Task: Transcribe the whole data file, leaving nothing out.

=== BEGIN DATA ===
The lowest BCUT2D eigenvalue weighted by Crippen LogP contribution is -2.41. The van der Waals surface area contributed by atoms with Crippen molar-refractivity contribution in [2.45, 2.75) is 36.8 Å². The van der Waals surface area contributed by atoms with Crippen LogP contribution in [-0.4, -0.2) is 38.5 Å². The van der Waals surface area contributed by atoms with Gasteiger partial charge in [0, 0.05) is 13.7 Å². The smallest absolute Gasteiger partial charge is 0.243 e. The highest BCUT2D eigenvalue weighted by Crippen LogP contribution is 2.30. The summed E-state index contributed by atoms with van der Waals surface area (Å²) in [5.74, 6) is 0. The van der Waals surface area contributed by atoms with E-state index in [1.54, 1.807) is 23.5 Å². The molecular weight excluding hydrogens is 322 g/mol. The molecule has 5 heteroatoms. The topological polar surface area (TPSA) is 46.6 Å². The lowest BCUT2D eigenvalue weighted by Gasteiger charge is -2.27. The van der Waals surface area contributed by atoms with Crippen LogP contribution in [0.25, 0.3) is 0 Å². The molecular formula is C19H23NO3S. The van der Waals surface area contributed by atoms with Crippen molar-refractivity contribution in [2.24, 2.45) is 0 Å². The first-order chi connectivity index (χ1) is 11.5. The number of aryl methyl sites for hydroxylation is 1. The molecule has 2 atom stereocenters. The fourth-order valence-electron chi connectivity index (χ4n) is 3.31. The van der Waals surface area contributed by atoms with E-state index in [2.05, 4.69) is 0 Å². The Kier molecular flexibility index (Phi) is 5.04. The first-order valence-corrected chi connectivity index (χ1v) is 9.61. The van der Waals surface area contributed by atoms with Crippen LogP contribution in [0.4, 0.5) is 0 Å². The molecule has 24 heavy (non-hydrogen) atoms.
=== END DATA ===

The lowest BCUT2D eigenvalue weighted by Crippen LogP contribution is -2.41. The van der Waals surface area contributed by atoms with Crippen molar-refractivity contribution in [2.45, 2.75) is 36.8 Å². The van der Waals surface area contributed by atoms with Crippen LogP contribution in [-0.4, -0.2) is 38.5 Å². The van der Waals surface area contributed by atoms with Gasteiger partial charge in [0, 0.05) is 13.7 Å². The smallest absolute Gasteiger partial charge is 0.243 e. The highest BCUT2D eigenvalue weighted by Crippen LogP contribution is 2.30. The summed E-state index contributed by atoms with van der Waals surface area (Å²) in [5.74, 6) is 0. The van der Waals surface area contributed by atoms with E-state index in [1.54, 1.807) is 23.5 Å². The molecular weight excluding hydrogens is 322 g/mol. The molecule has 5 heteroatoms. The topological polar surface area (TPSA) is 46.6 Å². The lowest BCUT2D eigenvalue weighted by Gasteiger charge is -2.27. The van der Waals surface area contributed by atoms with Crippen LogP contribution in [0.25, 0.3) is 0 Å². The molecular formula is C19H23NO3S. The van der Waals surface area contributed by atoms with Crippen molar-refractivity contribution in [2.24, 2.45) is 0 Å². The first-order chi connectivity index (χ1) is 11.5. The number of aryl methyl sites for hydroxylation is 1. The molecule has 2 atom stereocenters. The fourth-order valence-electron chi connectivity index (χ4n) is 3.31. The van der Waals surface area contributed by atoms with E-state index in [2.05, 4.69) is 0 Å². The Kier molecular flexibility index (Phi) is 5.04. The first-order valence-corrected chi connectivity index (χ1v) is 9.61. The van der Waals surface area contributed by atoms with Crippen LogP contribution in [0.4, 0.5) is 0 Å². The molecule has 24 heavy (non-hydrogen) atoms.